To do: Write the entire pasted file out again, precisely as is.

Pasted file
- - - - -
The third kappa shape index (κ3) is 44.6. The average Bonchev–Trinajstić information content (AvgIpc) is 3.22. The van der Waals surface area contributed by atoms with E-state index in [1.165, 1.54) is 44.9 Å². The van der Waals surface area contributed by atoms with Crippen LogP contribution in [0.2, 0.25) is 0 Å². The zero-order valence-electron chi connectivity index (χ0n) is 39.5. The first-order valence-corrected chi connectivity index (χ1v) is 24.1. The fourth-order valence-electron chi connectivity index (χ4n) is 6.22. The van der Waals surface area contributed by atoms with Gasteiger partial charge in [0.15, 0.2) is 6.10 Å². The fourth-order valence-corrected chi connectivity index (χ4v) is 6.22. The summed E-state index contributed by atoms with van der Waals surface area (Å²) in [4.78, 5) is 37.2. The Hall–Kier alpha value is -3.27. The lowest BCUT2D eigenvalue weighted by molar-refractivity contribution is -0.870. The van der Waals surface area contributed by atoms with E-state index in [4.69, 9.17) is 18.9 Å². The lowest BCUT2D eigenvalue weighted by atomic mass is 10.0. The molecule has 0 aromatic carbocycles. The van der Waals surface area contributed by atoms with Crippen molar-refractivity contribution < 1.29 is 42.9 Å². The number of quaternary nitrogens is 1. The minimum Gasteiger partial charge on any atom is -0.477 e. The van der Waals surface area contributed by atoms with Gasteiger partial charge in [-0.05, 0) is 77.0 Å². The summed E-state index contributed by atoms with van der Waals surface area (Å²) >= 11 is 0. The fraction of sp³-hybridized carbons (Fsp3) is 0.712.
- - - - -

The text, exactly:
The third kappa shape index (κ3) is 44.6. The average Bonchev–Trinajstić information content (AvgIpc) is 3.22. The van der Waals surface area contributed by atoms with E-state index in [1.165, 1.54) is 44.9 Å². The van der Waals surface area contributed by atoms with Crippen LogP contribution in [0.2, 0.25) is 0 Å². The zero-order valence-electron chi connectivity index (χ0n) is 39.5. The first-order valence-corrected chi connectivity index (χ1v) is 24.1. The fourth-order valence-electron chi connectivity index (χ4n) is 6.22. The van der Waals surface area contributed by atoms with Gasteiger partial charge in [0.15, 0.2) is 6.10 Å². The fourth-order valence-corrected chi connectivity index (χ4v) is 6.22. The summed E-state index contributed by atoms with van der Waals surface area (Å²) in [4.78, 5) is 37.2. The Hall–Kier alpha value is -3.27. The lowest BCUT2D eigenvalue weighted by molar-refractivity contribution is -0.870. The van der Waals surface area contributed by atoms with E-state index in [4.69, 9.17) is 18.9 Å². The lowest BCUT2D eigenvalue weighted by atomic mass is 10.0. The molecule has 0 aromatic carbocycles. The van der Waals surface area contributed by atoms with Crippen molar-refractivity contribution < 1.29 is 42.9 Å². The number of quaternary nitrogens is 1. The minimum Gasteiger partial charge on any atom is -0.477 e. The van der Waals surface area contributed by atoms with Gasteiger partial charge in [-0.05, 0) is 77.0 Å². The summed E-state index contributed by atoms with van der Waals surface area (Å²) >= 11 is 0. The fraction of sp³-hybridized carbons (Fsp3) is 0.712.